After the Cure: The Untold Stories of Breast Cancer Survivors

After the Cure: The Untold Stories of Breast Cancer Survivors

After the Cure: The Untold Stories of Breast Cancer Survivors

After the Cure: The Untold Stories of Breast Cancer Survivors

Excerpt

When Emily Abel finished six months of breast cancer surgery, chemotherapy, and radiation in 1993, she assumed her troubles were over. Doctors, friends, and family reassured her. She read scores of triumphalist breast cancer narratives; “Now I'm cured,” they all pronounced by way of conclusion. And everywhere she looked, she saw ads for hospitals and pharmaceuticals displaying radiantly healthy cancer survivors, restored to their families and careers.

Emily soon realized, however, that breast cancer is a chronic condition. The disease can return at any time. Watchful waiting and second-guessing one's body never end. Every blood test and doctor's visit threatens to awaken what Alice Stewart Trillin dubbed “the dragon that sleeps inside anyone who has had cancer.” What was more unexpected was that lingering side effects of therapy also had made recovery elusive. When Emily complained about the overwhelming fatigue that persisted months and then years after finishing treatment, doctors explained that patients commonly experienced depression after cancer; perhaps she needed psychotherapy. Other breast cancer survivors, she was told, reported nothing like this.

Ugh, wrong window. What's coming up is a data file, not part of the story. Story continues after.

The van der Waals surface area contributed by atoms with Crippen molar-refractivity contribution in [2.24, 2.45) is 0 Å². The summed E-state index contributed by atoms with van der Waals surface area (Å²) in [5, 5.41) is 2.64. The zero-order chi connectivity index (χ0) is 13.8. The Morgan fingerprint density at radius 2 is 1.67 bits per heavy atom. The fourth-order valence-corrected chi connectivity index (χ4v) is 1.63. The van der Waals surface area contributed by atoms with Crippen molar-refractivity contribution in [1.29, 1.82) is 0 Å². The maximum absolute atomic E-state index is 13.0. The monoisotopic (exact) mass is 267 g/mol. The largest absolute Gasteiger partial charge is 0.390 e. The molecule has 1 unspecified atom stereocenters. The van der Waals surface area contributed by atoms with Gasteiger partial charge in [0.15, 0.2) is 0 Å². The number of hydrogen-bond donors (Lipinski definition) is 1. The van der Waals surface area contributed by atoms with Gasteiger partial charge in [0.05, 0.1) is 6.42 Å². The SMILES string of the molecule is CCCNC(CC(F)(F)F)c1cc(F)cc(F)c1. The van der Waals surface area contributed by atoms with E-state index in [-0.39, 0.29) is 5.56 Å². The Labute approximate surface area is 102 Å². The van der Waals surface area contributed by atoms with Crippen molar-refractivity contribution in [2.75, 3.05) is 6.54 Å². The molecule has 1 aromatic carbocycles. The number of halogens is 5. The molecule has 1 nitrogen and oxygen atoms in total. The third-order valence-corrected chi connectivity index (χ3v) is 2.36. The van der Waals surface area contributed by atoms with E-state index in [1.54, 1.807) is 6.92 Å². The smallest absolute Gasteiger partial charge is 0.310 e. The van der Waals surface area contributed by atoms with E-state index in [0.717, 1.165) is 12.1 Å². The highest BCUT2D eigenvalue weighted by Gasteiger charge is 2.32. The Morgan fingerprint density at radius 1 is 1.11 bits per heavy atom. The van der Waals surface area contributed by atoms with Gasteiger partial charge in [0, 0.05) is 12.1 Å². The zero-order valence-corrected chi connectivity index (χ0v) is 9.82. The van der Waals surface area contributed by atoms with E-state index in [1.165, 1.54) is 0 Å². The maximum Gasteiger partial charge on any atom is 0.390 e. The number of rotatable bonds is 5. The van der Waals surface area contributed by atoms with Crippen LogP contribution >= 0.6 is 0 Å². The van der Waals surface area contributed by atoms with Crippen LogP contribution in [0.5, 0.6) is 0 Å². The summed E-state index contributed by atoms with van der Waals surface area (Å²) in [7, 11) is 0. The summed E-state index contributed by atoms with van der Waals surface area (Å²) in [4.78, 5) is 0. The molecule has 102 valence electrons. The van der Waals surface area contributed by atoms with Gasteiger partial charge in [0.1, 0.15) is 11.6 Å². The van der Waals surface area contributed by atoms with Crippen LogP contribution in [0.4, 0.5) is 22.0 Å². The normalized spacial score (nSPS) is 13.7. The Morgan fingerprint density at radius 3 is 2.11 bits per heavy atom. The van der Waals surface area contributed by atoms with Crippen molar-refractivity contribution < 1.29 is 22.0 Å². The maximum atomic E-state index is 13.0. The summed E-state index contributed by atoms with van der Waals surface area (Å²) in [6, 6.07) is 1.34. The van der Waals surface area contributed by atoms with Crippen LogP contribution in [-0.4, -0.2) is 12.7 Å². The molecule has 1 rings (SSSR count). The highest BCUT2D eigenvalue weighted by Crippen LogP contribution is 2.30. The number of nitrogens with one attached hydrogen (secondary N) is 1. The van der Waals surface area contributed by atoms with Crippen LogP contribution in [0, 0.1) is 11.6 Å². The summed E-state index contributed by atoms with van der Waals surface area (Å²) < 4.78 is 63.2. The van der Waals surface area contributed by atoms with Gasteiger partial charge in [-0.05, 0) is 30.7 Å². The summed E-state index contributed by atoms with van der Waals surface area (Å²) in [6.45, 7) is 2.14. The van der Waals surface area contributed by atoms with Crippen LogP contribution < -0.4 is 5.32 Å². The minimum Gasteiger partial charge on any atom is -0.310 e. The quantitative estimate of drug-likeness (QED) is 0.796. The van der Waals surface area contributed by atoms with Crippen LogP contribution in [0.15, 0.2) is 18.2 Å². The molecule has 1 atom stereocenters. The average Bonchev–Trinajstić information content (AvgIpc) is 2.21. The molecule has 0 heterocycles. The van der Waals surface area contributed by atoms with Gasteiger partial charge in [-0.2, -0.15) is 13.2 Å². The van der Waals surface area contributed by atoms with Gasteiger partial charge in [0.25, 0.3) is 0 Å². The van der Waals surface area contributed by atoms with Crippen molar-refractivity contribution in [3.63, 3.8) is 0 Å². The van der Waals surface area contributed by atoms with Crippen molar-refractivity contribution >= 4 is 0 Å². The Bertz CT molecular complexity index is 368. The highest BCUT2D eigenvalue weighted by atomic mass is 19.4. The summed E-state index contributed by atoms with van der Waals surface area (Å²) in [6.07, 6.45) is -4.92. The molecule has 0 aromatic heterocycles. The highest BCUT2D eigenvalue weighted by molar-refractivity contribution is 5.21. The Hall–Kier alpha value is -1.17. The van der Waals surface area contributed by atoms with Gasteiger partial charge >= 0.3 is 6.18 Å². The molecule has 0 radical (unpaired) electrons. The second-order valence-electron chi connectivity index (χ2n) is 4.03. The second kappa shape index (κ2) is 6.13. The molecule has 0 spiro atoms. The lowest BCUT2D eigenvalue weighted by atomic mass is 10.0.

But when Emily revealed her problems to other survivors, several confessed their own. They mentioned not only fatigue but also a panoply of other sensations they never before had experienced. She also spoke to adult children of survivors who recalled their mothers profoundly altered by breast cancer that had struck many years earlier. One mother had abandoned the tennis games that previously filled her mornings. Another had jettisoned a cherished career. If these women had “beaten” the cancer, then why did their lives seem so different?

Perhaps chemotherapy and radiation resembled other therapies that forestall death but often leave people with a raft of debilitating . . .

Search by... Author
Show... All Results Primary Sources Peer-reviewed

Oops!

An unknown error has occurred. Please click the button below to reload the page. If the problem persists, please try again in a little while.